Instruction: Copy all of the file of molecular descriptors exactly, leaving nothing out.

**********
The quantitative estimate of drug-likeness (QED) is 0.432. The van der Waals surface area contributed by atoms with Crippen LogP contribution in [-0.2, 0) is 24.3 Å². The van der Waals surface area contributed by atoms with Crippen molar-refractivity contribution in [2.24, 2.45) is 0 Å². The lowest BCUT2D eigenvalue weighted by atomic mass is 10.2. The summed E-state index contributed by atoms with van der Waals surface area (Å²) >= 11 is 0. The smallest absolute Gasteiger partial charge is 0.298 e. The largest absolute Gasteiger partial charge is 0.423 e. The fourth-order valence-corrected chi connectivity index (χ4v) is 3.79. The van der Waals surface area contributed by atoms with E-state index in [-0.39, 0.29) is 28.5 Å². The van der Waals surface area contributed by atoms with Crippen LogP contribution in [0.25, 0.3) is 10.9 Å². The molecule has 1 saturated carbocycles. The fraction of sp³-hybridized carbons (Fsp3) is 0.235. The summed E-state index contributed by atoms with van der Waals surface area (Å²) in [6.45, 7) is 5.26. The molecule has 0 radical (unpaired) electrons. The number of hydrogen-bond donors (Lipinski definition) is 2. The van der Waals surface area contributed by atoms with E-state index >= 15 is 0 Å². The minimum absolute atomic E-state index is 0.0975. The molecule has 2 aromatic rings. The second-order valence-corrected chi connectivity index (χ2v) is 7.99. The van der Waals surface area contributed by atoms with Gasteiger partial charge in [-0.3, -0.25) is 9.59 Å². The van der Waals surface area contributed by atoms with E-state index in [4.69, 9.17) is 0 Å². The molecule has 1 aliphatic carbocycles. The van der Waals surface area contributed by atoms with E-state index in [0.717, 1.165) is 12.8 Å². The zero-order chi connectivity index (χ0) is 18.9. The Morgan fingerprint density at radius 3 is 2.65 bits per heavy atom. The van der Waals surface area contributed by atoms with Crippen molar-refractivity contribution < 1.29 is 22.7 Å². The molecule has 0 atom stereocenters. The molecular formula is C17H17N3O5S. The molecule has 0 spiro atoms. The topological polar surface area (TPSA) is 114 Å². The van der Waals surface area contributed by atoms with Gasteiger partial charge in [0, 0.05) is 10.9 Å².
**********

The quantitative estimate of drug-likeness (QED) is 0.432. The van der Waals surface area contributed by atoms with Crippen LogP contribution in [-0.2, 0) is 24.3 Å². The van der Waals surface area contributed by atoms with Crippen molar-refractivity contribution in [2.24, 2.45) is 0 Å². The lowest BCUT2D eigenvalue weighted by atomic mass is 10.2. The summed E-state index contributed by atoms with van der Waals surface area (Å²) >= 11 is 0. The smallest absolute Gasteiger partial charge is 0.298 e. The largest absolute Gasteiger partial charge is 0.423 e. The fourth-order valence-corrected chi connectivity index (χ4v) is 3.79. The van der Waals surface area contributed by atoms with E-state index in [-0.39, 0.29) is 28.5 Å². The van der Waals surface area contributed by atoms with Crippen LogP contribution in [0.25, 0.3) is 10.9 Å². The molecule has 1 saturated carbocycles. The fraction of sp³-hybridized carbons (Fsp3) is 0.235. The summed E-state index contributed by atoms with van der Waals surface area (Å²) in [6.45, 7) is 5.26. The molecule has 0 radical (unpaired) electrons. The number of hydrogen-bond donors (Lipinski definition) is 2. The van der Waals surface area contributed by atoms with E-state index >= 15 is 0 Å². The minimum absolute atomic E-state index is 0.0975. The molecule has 2 aromatic rings. The second-order valence-corrected chi connectivity index (χ2v) is 7.99. The van der Waals surface area contributed by atoms with Gasteiger partial charge in [-0.3, -0.25) is 9.59 Å². The van der Waals surface area contributed by atoms with E-state index in [4.69, 9.17) is 0 Å². The molecule has 1 aliphatic carbocycles. The van der Waals surface area contributed by atoms with E-state index in [0.717, 1.165) is 12.8 Å². The zero-order chi connectivity index (χ0) is 18.9. The Morgan fingerprint density at radius 3 is 2.65 bits per heavy atom. The van der Waals surface area contributed by atoms with Crippen molar-refractivity contribution < 1.29 is 22.7 Å². The molecule has 0 atom stereocenters. The molecular formula is C17H17N3O5S. The molecule has 0 spiro atoms. The topological polar surface area (TPSA) is 114 Å². The van der Waals surface area contributed by atoms with Gasteiger partial charge in [0, 0.05) is 10.9 Å².